By Cathy Fuller
Nikolaj Znaider is tall, handsome and deliberate, and he's taken great care to understand the physical art of playing the violin. I was fascinated to hear how quickly he had realized, as a teenager in New York, that the great violin guru Dorothy Delay was just not right for him. So he left. When he found Russian teacher Boris Kushnir in Vienna, Znaider was intent on examining every single aspect of violin playing. Now, he seems to completely understand the secrets of the violinist's special choreography. Knowing the function of every knuckle and muscle has kept him alive in the brutal world of touring.
You'd think that such a consciously driven approach might undo the freedom of expression and transcendence that great musicianship requires. But it doesn't. Znaider has a perfect ear and a passion for life, and both are faithful guides for his deeply focused playing. The golden miniatures by Fritz Kreisler, so central to violinists, come alive with elegance and humanity when Znaider conjures them up.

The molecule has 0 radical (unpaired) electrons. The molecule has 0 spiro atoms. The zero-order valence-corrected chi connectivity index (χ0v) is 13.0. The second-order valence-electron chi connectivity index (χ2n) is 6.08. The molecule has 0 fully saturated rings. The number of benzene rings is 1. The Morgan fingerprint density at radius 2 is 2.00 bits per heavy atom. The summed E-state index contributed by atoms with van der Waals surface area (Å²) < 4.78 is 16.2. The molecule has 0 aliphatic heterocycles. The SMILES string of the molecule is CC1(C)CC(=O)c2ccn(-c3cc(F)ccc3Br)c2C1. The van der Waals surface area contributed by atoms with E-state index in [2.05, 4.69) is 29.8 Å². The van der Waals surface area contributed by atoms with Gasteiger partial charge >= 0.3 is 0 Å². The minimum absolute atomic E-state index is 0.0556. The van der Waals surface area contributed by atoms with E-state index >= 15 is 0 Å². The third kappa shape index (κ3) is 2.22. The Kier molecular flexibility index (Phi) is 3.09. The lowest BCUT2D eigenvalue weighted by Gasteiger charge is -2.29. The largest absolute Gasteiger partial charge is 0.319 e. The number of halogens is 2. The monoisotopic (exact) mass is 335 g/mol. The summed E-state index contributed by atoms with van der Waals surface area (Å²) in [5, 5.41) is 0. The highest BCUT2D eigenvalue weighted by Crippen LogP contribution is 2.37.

As an 8-year-old, he had another moment of improbable wisdom: He knew, suddenly, that he had to be a violinist. Now, when he looks at 8-year-olds, he's shocked that he had such a powerful conviction.
Today, Znaider plays on one of the greatest old violins around: Fritz Kreisler's own 1741 Guarneri del Gesu. It has taught him much, he says, adding that it's a living, breathing thing which changes every day and serves as an external set of vocal cords. It has character and beauty and a warm, versatile, communicative sound.
Znaider's latest passion is also rooted in Kreisler. When he visited 99.5 All Classical in January 2010, he was touring with Edward Elgar's Violin Concerto, a piece that Kreisler himself premiered on this very instrument. Elgar wrote mysteriously on his concerto manuscript, "Enshrined herein lies the soul of ....." The recipient of the dedication is still a mystery. But there's no doubt that, when he plays the concerto, Znaider can sense the soul of Fritz Kreisler, enshrined in his gorgeous violin.
For his performance, he was joined by pianist Deborah DeWolf Emery for Kreisler's Leibesleid, the Tempo di minuetto in the Style of Pugnani, the Andantino in the Style of Martini, and Schon Rosmarin. Enjoy.
(photo: Matthias Creutziger)
Comment on This Article
Arts & Drama Email from WGBH
Find out about upcoming shows and events. Enter your email address below.